Inorganic chemistry focuses on the bonding, structure, and reactions of all elements of the periodic table other than carbon. Historically, organic chemistry was considered to be the chemistry of living systems and inorganic chemistry that of non-living systems. However, in 1827 Friedrich Wohler synthesized urea, an organic compound (ie isolated from living systems), entirely from inorganic materials. "This result contradicted the conventional wisdom of the day, which held that only living things could make organic compounds." The old definition became increasingly archaic in the 20th century with the discovery of many metals and inorganic compounds, such as nitric oxide (NO), that are essential to living organisms. Since the time of Wohler organic chemistry has become the chemistry of carbon. Not to say that carbon is not involved in inorganic compounds. In fact a whole field of chemistry called organometallic chemistry is devoted to the study of the interactions of carbon with metals. Please see the American Chemical Society website For more information on inorganic chemistry and careers for inorganic chemists.
The focus of this course will be on the bonding theories, spectroscopy, and reactivity of inorganic compounds. The first third of the course will focus on the building blocks for the study of inorganic compounds, including molecular orbital theory, symmetry and group theory, and the structure of solids. This information will form the basis for further study of the structure, physical, and spectroscopic properties of the elements. A significant portion of the course will be devoted to coordination complexes of the first and second-row transition metals. The biological relevance of the compounds we study will be discussed in many cases. In addition to bioinorganic chemistry, topics will include organometallic chemistry, properties of solids, and the chemistry of main group elements.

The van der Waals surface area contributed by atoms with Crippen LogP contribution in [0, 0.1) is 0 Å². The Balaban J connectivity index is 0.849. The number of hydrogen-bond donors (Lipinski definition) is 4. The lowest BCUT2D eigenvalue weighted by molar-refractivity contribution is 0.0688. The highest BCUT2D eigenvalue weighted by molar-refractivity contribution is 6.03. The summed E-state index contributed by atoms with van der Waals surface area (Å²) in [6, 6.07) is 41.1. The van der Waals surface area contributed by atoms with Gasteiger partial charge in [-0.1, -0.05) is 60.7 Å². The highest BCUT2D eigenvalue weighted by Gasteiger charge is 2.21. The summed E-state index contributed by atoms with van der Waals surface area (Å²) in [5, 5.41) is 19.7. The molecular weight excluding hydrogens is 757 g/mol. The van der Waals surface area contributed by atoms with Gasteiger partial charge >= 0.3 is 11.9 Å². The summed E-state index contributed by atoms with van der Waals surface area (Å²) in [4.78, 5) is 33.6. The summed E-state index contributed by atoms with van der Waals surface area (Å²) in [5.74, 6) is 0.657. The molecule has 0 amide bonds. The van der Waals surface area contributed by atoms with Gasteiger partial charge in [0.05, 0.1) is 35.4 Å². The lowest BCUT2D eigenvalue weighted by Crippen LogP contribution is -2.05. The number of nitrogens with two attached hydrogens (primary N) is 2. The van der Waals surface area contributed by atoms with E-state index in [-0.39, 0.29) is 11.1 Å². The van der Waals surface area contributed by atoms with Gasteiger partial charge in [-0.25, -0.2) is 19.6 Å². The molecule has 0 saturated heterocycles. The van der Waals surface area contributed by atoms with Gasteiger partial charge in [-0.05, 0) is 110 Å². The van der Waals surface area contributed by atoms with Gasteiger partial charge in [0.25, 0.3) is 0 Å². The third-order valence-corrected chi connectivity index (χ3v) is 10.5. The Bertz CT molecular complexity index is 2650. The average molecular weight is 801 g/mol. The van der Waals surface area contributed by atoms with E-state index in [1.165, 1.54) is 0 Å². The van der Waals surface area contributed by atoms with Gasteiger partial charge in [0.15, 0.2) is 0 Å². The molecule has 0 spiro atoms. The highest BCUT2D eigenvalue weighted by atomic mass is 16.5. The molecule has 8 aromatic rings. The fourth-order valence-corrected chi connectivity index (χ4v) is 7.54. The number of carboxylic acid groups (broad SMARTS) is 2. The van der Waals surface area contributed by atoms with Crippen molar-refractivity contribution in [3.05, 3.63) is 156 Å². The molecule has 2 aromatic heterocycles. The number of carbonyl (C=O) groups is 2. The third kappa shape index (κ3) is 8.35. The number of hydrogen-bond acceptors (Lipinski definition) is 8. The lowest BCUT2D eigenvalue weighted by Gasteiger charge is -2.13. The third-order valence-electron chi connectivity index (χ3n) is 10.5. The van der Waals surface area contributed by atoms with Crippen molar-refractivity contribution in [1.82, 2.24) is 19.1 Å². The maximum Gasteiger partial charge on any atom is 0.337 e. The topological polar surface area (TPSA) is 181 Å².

|Lecture: Mon/Wed/Fri 1145am-1250pm
Room: Galileo 107
|Mon 6-8pm, Tue 915-1115am, Fri 1-230pm|
Inorganic Chemistry by Miessler and Tarr 5th ed. (required)
ISBN-10: 0321811054 • ISBN-13: 9780321811059
Inorganic Chemistry, Shriver 5th ed.
Research and Review articles
C- or better in Chem104 and Chem106 (or equivalent)
Additional Course Information
|Class Format||Forum||Assessment||Grading||Outcomes||Topics||Disability Service||Honesty Policy
The daily class format will consist of (1) a pre-class assignment, (2) an in class activity, and (3) the homework assignments.